The Kinder Zoo within Manila Zoo was a result of a private-public partnership between Kinder Zoo, Inc. and the city government. Kinder Zoo, Inc. redeveloped 3,000 square meters (32,000 sq ft) of the zoo into an area named Kinder Zoo. The area was designed as a child-friendly area where children can interact with some animals of the zoo. The area featured a butterfly sanctuary, a hanging bridge, a flamingo pond, a barn for events, and a petting zoo upon its opening on June 23, 2000.[31][32] The area was permanently closed on January 23, 2019.


  1. ^ a b Manongdo, Jenny. "Major facelift in the offing for aging Manila Zoo". Manila Bulletin. Retrieved May 28, 2015.
  2. ^ Melican, Nathaniel (May 22, 2015). "P1.5-B rehab program to turn Manila Zoo into world-class attraction starts in July". Philippine Daily Inquirer. Retrieved May 28, 2015.
  3. ^ a b De Leon, Susan (July 29, 2020). "'Bagong Manila Zoo' groundbreaks". Philippine Information Agency. Retrieved June 7, 2021.
  4. ^ "Manila Zoological and Botanical Garden". Manila City Government. Archived from the original on May 1, 2015. Retrieved May 28, 2015.
  5. ^ Arsenio H. Lacson of Manila. Anvil Publishing, Inc. 2017. ISBN 978-9712731815. Retrieved June 7, 2021. After about a year of construction, the Manila Zoological and Botanical Garden, worth over P1M, was inaugurated on July 25, 1959, The First Lady, Leonila Dimataga-Garcia, and Manila's own First Lady, Luchi Lacson, attended the zoo's opening day.
  6. ^ a b "Manila Zoo won't be closed down - Lim". GMA News. September 14, 2007. Retrieved May 28, 2015.
  7. ^ a b Santos, Tina (September 14, 2007). "Peta presses campaign for zoo closure". Philippine Daily Inquirer. Retrieved May 28, 2015.
  8. ^ Servando, Kristine (April 28, 2009). "Activists bare naked truth about Manila Zoo". ABS-CBN News. Retrieved June 7, 2021.
  9. ^ Gamil, Jaymee T. (July 17, 2011). "We need help, not criticism, Manila Zoo director tells PETA". Philippine Daily Inquirer. Retrieved June 7, 2021.
  10. ^ a b "LOOK: Manila Zoo closed 'until further notice'". Rappler. Retrieved July 4, 2019.
  11. ^ "Manila Zoo shut down indefinitely due to untreated sewage". The Philippine Star. Retrieved July 4, 2019.
  12. ^ "Manila Zoo Closed for Construction of Water Facility". February 5, 2019. Archived from the original on July 4, 2019. Retrieved July 4, 2019.
  13. ^ "Manila Zoo soon to be world class after rehabilitation". Kicker Daily News. Retrieved June 2, 2015.
  14. ^ Tayao-Juego, Annelle. "Mayor Estrada promise of Manila Zoo rehab on hold". Philippine Daily Inquirer.
  15. ^ Sabillo, Kristine (June 16, 2019). "Manila Zoo employees experience calm, loneliness after closure". ABS-CBN News. Retrieved June 7, 2021.
  16. ^ Orellana, Faye. "Mayor Isko to 'redevelop,' 'repackage' Manila Zoo". Philippine Daily Inquirer. Retrieved July 4, 2019.
  17. ^ "P1.7-B rehab of Manila Zoo starts". Philippine Daily Inquirer. July 26, 2020. Retrieved July 29, 2020.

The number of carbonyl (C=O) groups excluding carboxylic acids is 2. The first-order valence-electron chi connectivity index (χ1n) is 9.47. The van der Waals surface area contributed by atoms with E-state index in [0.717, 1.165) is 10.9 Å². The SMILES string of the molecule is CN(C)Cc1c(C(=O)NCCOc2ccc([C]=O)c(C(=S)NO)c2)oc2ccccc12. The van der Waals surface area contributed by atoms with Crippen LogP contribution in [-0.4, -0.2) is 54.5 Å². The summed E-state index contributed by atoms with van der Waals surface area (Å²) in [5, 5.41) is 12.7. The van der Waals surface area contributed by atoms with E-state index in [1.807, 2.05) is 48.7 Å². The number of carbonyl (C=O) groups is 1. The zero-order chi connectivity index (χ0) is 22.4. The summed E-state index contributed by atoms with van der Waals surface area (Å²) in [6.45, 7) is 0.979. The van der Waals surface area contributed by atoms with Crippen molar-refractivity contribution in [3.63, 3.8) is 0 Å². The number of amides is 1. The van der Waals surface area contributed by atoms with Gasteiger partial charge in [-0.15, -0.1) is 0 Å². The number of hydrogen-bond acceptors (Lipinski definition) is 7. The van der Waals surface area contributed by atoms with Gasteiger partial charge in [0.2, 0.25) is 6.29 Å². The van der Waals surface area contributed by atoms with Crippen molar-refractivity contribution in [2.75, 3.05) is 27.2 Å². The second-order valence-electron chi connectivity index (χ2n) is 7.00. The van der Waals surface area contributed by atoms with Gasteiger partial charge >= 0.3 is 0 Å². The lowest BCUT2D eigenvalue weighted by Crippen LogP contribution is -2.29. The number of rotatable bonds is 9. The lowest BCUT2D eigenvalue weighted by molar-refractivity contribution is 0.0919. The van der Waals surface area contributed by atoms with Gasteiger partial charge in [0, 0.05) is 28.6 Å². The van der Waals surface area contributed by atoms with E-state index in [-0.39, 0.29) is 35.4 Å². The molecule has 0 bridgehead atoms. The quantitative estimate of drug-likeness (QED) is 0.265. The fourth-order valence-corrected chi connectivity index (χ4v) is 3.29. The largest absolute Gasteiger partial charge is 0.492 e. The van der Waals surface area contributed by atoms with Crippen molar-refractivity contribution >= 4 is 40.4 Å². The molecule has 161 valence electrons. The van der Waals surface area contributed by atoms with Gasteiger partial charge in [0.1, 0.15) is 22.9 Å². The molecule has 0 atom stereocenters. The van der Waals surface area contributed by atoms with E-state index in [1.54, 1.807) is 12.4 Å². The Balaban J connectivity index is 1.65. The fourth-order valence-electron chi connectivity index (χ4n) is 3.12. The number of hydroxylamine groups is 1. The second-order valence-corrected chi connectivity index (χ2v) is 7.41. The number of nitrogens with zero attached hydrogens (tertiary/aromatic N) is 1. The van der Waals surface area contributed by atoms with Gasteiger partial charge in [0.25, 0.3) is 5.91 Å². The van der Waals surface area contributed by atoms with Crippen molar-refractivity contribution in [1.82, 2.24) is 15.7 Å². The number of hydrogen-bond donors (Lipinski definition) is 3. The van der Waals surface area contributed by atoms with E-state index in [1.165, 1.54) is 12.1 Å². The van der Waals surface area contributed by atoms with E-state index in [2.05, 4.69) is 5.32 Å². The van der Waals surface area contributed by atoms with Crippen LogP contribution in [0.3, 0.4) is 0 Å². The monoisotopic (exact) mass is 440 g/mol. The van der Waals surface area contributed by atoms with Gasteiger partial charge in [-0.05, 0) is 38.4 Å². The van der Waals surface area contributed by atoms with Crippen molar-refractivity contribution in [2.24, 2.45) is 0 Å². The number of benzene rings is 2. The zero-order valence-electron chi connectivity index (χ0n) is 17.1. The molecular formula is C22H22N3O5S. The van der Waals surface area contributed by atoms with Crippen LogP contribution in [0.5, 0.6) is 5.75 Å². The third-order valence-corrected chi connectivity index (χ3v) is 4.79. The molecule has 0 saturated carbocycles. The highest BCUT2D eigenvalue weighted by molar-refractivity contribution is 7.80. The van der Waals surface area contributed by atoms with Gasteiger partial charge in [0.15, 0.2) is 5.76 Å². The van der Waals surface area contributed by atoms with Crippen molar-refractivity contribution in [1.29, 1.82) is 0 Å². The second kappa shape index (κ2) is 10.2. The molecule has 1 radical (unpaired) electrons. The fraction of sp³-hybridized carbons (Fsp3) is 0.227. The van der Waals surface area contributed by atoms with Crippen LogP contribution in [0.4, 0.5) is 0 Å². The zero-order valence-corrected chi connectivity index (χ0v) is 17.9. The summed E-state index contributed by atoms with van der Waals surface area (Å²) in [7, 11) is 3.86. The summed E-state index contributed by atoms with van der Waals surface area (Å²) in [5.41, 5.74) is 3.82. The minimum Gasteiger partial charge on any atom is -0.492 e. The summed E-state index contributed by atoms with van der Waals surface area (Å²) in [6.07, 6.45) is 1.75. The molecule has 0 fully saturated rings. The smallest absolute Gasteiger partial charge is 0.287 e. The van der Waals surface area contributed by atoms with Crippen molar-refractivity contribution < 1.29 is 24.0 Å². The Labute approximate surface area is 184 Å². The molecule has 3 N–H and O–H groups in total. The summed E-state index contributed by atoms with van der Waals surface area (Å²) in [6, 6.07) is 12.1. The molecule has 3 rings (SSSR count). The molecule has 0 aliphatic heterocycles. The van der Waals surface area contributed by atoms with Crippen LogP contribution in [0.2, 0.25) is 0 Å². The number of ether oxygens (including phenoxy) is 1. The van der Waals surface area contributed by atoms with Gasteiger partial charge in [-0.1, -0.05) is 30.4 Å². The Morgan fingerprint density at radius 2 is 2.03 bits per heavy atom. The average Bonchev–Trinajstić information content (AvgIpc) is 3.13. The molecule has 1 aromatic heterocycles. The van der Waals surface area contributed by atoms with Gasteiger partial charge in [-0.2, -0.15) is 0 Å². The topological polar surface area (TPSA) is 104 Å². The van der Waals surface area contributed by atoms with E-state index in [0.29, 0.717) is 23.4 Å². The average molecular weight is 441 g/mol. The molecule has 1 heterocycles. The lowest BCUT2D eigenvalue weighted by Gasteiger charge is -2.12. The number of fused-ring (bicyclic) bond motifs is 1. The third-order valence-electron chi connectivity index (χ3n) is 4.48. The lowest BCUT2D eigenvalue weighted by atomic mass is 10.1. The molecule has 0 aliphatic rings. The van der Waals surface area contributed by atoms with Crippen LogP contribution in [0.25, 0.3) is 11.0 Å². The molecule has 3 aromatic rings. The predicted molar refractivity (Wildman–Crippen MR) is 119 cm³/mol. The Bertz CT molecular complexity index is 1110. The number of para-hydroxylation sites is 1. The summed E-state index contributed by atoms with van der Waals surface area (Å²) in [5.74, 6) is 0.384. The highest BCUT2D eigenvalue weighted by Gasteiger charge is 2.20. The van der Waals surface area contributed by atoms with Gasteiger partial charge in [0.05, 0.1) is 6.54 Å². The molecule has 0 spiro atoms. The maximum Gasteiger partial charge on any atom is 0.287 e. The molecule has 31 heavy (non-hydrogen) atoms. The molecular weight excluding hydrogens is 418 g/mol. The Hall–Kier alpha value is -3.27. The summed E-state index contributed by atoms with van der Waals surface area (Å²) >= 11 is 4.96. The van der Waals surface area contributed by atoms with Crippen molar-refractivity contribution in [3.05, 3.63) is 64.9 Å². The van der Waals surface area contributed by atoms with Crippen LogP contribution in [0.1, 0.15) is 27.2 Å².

18. ^ Pedrajas, Joseph Almer (July 25, 2020). "Mayor Isko breaks ground for new Manila Zoo". Manila Bulletin. Retrieved July 29, 2020.
  19. ^ Bautista, Jane (December 30, 2021). "Greener, fresher Manila Zoo reopens after P1.7-billion makeover". Philippine Daily Inquirer. Retrieved December 30, 2021.
  20. ^ Ranada, Pia (January 18, 2022). "Isko Moreno opens Manila Zoo as vaccination site for kids, elderly". Rappler. Retrieved January 22, 2022.
  21. ^ "Manila Zoo fully reopens today". Manila Bulletin. Retrieved July 10, 2023.
  22. ^ a b "Manila Zoo | Rediscover the New Manila Zoo". Retrieved December 11, 2022.
  23. ^ Cayabyab, Marc Jayson (January 31, 2022). "Manila Zoo names new tiger after Isko". The Philippine Star. Retrieved September 8, 2023.
  24. ^ Gawande, Anish (July 12, 2017). "Queen Bertha, world's 'oldest captive hippo,' dies in Manila at 65". CNN Philippines. Archived from the original on June 7, 2021. Retrieved June 7, 2021.
  25. ^ "Bertha, the world's 'oldest' hippo, dies at 65". BBC News. July 10, 2017. Retrieved June 7, 2021.
  26. ^ Mendoza, John Eric (November 28, 2023). "Manila Zoo elephant Mali dies". Inquirer. Retrieved November 28, 2023.
  27. ^ "Manila Zoo | Rediscover the New Manila Zoo". Retrieved December 10, 2022.
  28. ^ Rafales, April (July 4, 2019). "Goal is to make Manila Zoo child-friendly, but it'll take time, says official". ABS-CBN News. Retrieved June 7, 2021.
  29. ^ Cayabyab, Marc Jayson. "Renovated Manila Zoo to reopen on December 30". Retrieved December 10, 2022.
  30. ^ Almazan, Ronnel R.; Rubio, Roberto P.; Agoramoorthy, Govindasamy (2005). "Welfare Evaluations of Nonhuman Animals in Selected Zoos in the Philippines". Journal of Applied Animal Welfare Science. 8 (1): 59–68. doi:10.1207/s15327604jaws0801_5. PMID 16004545. S2CID 29497339.
  31. ^ Enriquez, Marge (August 4, 2000). "A gentler, kinder zoo". Philippine Daily Inquirer - Lifestyle. p. 4. Retrieved May 28, 2015.
  32. ^ Enriquez, Marge (August 4, 2000). "A gentler, kinder zoo". Philippine Daily Inquirer - Lifestyle. p. 6. Retrieved May 28, 2015.